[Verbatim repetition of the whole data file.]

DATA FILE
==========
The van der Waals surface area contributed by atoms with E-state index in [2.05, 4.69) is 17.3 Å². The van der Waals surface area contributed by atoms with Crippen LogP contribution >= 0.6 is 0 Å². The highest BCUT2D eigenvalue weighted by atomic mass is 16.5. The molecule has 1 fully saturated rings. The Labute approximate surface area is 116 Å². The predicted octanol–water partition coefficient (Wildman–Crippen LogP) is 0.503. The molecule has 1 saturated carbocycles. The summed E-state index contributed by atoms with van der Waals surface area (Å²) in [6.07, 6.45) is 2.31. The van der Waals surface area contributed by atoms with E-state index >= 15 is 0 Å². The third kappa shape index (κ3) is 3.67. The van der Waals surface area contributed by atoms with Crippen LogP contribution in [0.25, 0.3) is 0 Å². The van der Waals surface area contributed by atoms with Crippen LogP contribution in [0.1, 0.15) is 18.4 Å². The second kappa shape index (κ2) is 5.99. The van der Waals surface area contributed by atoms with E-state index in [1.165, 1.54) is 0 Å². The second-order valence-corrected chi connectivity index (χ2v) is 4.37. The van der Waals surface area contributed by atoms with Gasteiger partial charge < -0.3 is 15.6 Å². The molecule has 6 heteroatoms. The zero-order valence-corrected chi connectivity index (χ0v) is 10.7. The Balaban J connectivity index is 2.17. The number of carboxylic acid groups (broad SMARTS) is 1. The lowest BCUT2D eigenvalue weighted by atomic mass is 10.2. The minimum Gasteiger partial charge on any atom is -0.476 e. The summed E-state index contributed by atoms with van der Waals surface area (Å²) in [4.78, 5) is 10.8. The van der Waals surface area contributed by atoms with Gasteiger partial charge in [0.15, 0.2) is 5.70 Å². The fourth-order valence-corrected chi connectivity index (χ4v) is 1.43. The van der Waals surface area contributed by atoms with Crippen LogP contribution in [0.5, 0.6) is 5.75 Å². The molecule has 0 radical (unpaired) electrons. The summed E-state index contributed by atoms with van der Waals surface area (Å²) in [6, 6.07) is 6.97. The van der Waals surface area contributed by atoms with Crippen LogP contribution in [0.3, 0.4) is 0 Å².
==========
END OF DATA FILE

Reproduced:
The van der Waals surface area contributed by atoms with E-state index in [2.05, 4.69) is 17.3 Å². The van der Waals surface area contributed by atoms with Crippen LogP contribution >= 0.6 is 0 Å². The highest BCUT2D eigenvalue weighted by atomic mass is 16.5. The molecule has 1 fully saturated rings. The Labute approximate surface area is 116 Å². The predicted octanol–water partition coefficient (Wildman–Crippen LogP) is 0.503. The molecule has 1 saturated carbocycles. The summed E-state index contributed by atoms with van der Waals surface area (Å²) in [6.07, 6.45) is 2.31. The van der Waals surface area contributed by atoms with E-state index >= 15 is 0 Å². The third kappa shape index (κ3) is 3.67. The van der Waals surface area contributed by atoms with Crippen LogP contribution in [0.25, 0.3) is 0 Å². The van der Waals surface area contributed by atoms with Crippen LogP contribution in [0.1, 0.15) is 18.4 Å². The second kappa shape index (κ2) is 5.99. The van der Waals surface area contributed by atoms with E-state index in [1.165, 1.54) is 0 Å². The second-order valence-corrected chi connectivity index (χ2v) is 4.37. The van der Waals surface area contributed by atoms with Gasteiger partial charge < -0.3 is 15.6 Å². The molecule has 6 heteroatoms. The zero-order valence-corrected chi connectivity index (χ0v) is 10.7. The Balaban J connectivity index is 2.17. The number of carboxylic acid groups (broad SMARTS) is 1. The lowest BCUT2D eigenvalue weighted by atomic mass is 10.2. The minimum Gasteiger partial charge on any atom is -0.476 e. The summed E-state index contributed by atoms with van der Waals surface area (Å²) in [4.78, 5) is 10.8. The van der Waals surface area contributed by atoms with Gasteiger partial charge in [0.15, 0.2) is 5.70 Å². The fourth-order valence-corrected chi connectivity index (χ4v) is 1.43. The van der Waals surface area contributed by atoms with Crippen LogP contribution in [0.5, 0.6) is 5.75 Å². The molecule has 0 radical (unpaired) electrons. The summed E-state index contributed by atoms with van der Waals surface area (Å²) in [6, 6.07) is 6.97. The van der Waals surface area contributed by atoms with Crippen LogP contribution in [0.3, 0.4) is 0 Å².